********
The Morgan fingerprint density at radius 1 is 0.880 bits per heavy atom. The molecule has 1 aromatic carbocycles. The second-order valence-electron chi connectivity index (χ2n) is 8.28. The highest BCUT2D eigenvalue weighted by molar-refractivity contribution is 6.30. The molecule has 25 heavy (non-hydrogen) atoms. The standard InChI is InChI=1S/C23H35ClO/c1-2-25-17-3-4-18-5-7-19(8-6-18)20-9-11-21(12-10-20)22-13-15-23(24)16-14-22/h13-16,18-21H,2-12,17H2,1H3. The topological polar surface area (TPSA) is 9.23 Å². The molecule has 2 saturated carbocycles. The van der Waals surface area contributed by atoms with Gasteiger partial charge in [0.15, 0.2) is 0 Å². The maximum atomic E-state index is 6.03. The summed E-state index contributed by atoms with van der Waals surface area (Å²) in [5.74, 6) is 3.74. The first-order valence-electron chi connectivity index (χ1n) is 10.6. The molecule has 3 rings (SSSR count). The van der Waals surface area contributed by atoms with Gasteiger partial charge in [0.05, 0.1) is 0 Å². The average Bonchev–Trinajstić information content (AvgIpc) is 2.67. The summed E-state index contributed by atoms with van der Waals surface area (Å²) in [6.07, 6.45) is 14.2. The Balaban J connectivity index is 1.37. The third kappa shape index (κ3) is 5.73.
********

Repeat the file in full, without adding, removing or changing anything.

The Morgan fingerprint density at radius 1 is 0.880 bits per heavy atom. The molecule has 1 aromatic carbocycles. The second-order valence-electron chi connectivity index (χ2n) is 8.28. The highest BCUT2D eigenvalue weighted by molar-refractivity contribution is 6.30. The molecule has 25 heavy (non-hydrogen) atoms. The standard InChI is InChI=1S/C23H35ClO/c1-2-25-17-3-4-18-5-7-19(8-6-18)20-9-11-21(12-10-20)22-13-15-23(24)16-14-22/h13-16,18-21H,2-12,17H2,1H3. The topological polar surface area (TPSA) is 9.23 Å². The molecule has 2 saturated carbocycles. The van der Waals surface area contributed by atoms with Gasteiger partial charge in [0.15, 0.2) is 0 Å². The maximum atomic E-state index is 6.03. The summed E-state index contributed by atoms with van der Waals surface area (Å²) in [5.74, 6) is 3.74. The first-order valence-electron chi connectivity index (χ1n) is 10.6. The molecule has 3 rings (SSSR count). The van der Waals surface area contributed by atoms with Gasteiger partial charge in [0.05, 0.1) is 0 Å². The average Bonchev–Trinajstić information content (AvgIpc) is 2.67. The summed E-state index contributed by atoms with van der Waals surface area (Å²) in [6.07, 6.45) is 14.2. The Balaban J connectivity index is 1.37. The third kappa shape index (κ3) is 5.73.